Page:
How To Create A Web Server In Python Using Flask

mainLet’s say you’ve built an interesting Python application that runs locally on your machine. Great! Now how can you make that application usable as a service or an API? A lot of times, people build many services that need to play well together to build a final application. An obvious solution to this is to build a web server like Django that can host your application and handle all the incoming requests. But building a full fledged web server seems like an overkill, especially when you are dealing with lightweight services that only need a couple of functionalities. This is where Flask comes into picture! Flask is a Python microframework that can be used to build web servers and create web applications. How do we do that? How do we build a server that can handle different types of requests?  

Installing Flask

One of the best things about Flask is that it’s really simple to set up and very easy to use. This is in contrast with Django where there’s a learning curve involved. If you are a developer who just needs to API-fy your application, Flask is the answer! It doesn’t come with all the bells and whistles of Django, but it solves a wide variety of problems by addressing everyday use-cases.

Before you start, make sure you have pip installed. If you are on Mac OS X, then install Python using Homebrew. That would automatically install pip for you! If you haven’t installed Python using Homebrew, you should definitely give it a try. It will save from a lot of headache everywhere in Python-land! If you are on Ubuntu, just run the following command on your terminal:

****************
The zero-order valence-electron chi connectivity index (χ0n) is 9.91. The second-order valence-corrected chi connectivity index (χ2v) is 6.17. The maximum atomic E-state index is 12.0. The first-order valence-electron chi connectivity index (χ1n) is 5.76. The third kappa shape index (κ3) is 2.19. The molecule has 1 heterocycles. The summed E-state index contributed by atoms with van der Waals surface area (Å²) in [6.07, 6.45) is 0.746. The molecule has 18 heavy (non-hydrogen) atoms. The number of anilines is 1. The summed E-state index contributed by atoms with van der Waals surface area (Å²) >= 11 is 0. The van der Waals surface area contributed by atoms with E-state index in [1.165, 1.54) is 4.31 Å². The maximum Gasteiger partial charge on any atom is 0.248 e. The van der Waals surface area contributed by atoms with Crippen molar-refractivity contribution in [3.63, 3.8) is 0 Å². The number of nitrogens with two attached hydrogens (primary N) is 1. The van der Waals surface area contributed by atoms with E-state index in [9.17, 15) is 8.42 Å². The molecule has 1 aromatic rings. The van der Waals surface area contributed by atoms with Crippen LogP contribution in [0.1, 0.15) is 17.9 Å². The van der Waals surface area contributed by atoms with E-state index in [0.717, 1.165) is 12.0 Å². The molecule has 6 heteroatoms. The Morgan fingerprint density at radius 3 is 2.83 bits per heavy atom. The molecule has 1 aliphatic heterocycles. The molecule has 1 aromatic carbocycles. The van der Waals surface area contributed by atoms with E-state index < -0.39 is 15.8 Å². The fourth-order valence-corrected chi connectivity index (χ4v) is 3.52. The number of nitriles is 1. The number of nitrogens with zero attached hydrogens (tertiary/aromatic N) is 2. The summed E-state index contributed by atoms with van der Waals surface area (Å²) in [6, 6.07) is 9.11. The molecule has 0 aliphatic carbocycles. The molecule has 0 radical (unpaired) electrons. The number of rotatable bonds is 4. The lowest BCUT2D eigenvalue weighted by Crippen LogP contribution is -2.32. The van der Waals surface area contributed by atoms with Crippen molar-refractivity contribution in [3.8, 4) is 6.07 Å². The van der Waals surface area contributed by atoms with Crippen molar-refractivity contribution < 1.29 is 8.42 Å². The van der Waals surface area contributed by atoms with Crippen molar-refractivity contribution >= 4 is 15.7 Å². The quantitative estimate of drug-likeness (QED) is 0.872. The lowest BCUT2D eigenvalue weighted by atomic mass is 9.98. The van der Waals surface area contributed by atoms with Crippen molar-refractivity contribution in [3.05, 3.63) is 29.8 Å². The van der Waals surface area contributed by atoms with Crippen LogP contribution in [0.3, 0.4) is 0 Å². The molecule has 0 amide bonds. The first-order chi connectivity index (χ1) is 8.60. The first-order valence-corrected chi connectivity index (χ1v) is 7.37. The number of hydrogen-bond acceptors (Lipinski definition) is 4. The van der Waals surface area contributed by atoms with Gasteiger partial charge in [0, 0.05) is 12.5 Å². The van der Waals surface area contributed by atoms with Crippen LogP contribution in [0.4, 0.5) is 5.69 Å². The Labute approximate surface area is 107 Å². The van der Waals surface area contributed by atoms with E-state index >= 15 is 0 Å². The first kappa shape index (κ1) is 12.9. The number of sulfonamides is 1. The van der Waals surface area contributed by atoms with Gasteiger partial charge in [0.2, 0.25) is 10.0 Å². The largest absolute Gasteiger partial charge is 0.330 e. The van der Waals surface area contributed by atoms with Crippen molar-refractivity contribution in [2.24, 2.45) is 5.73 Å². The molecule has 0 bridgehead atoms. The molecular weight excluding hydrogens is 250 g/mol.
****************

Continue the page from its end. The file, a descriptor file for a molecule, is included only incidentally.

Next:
$ sudo apt-get install python-pip

We are now ready to install Flask. Run the following command on your terminal:

$ pip install flask

You should see the installation success message printed on your terminal.

How to use it?

Let’s create a simple app to understand how Flask works. Create a new python file called “myflaskapp.py” and add the following lines:

from flask import Flask
app = Flask(__name__)

@app.route('/')
def display():
    return "Looks like it works!"

if __name__=='__main__':
    app.run()

Save the file and run the following command on your terminal:

$ python myflaskapp.py

Open up your favorite browser and go to http://localhost:5000 and you will see “Looks like it works!” printed there. You just hosted a simple web server on your machine that serves static text!

When you are using Flask, it is generally a good practice to run the app in the debug mode. You can also control the port number. Make the following changes in your python file:

app.run(debug=True, port=3134)

Now run the code and go to http://localhost:3134 to see the output. If you want to make this application accessible externally using the IP address, then you need to tell Flask by specifying the host parameter. Make the following change in your python file:

app.run(host='0.0.0.0', debug=True, port=3134)

Run the code and go to http://x.x.x.x:3134 (replace x.x.x.x with the right IP address) to see your external web server live!

How to specify paths in the URL?